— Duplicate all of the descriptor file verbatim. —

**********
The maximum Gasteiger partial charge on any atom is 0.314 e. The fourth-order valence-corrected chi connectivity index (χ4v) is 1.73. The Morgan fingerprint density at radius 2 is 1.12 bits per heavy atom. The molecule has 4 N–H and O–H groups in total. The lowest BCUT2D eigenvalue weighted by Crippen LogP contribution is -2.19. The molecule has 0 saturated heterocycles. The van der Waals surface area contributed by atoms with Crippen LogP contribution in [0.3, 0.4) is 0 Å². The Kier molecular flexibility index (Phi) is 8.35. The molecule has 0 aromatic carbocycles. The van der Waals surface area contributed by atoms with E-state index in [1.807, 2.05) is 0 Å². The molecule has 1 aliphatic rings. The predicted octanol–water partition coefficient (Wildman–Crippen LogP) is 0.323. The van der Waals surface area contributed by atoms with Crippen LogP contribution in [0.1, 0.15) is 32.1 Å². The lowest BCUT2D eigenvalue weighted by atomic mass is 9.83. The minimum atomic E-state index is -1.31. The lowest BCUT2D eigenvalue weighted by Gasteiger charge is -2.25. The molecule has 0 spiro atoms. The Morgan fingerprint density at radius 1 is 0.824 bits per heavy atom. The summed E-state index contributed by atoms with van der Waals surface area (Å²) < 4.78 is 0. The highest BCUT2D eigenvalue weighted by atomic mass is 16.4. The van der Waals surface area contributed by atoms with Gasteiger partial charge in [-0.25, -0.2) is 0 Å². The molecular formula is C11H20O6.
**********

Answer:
The maximum Gasteiger partial charge on any atom is 0.314 e. The fourth-order valence-corrected chi connectivity index (χ4v) is 1.73. The Morgan fingerprint density at radius 2 is 1.12 bits per heavy atom. The molecule has 4 N–H and O–H groups in total. The lowest BCUT2D eigenvalue weighted by Crippen LogP contribution is -2.19. The molecule has 0 saturated heterocycles. The van der Waals surface area contributed by atoms with Crippen LogP contribution in [0.3, 0.4) is 0 Å². The Kier molecular flexibility index (Phi) is 8.35. The molecule has 0 aromatic carbocycles. The van der Waals surface area contributed by atoms with E-state index in [1.807, 2.05) is 0 Å². The molecule has 1 aliphatic rings. The predicted octanol–water partition coefficient (Wildman–Crippen LogP) is 0.323. The van der Waals surface area contributed by atoms with Crippen LogP contribution in [0.1, 0.15) is 32.1 Å². The lowest BCUT2D eigenvalue weighted by atomic mass is 9.83. The minimum atomic E-state index is -1.31. The lowest BCUT2D eigenvalue weighted by Gasteiger charge is -2.25. The molecule has 0 spiro atoms. The Morgan fingerprint density at radius 1 is 0.824 bits per heavy atom. The summed E-state index contributed by atoms with van der Waals surface area (Å²) < 4.78 is 0. The highest BCUT2D eigenvalue weighted by atomic mass is 16.4. The van der Waals surface area contributed by atoms with Gasteiger partial charge in [-0.25, -0.2) is 0 Å². The molecular formula is C11H20O6.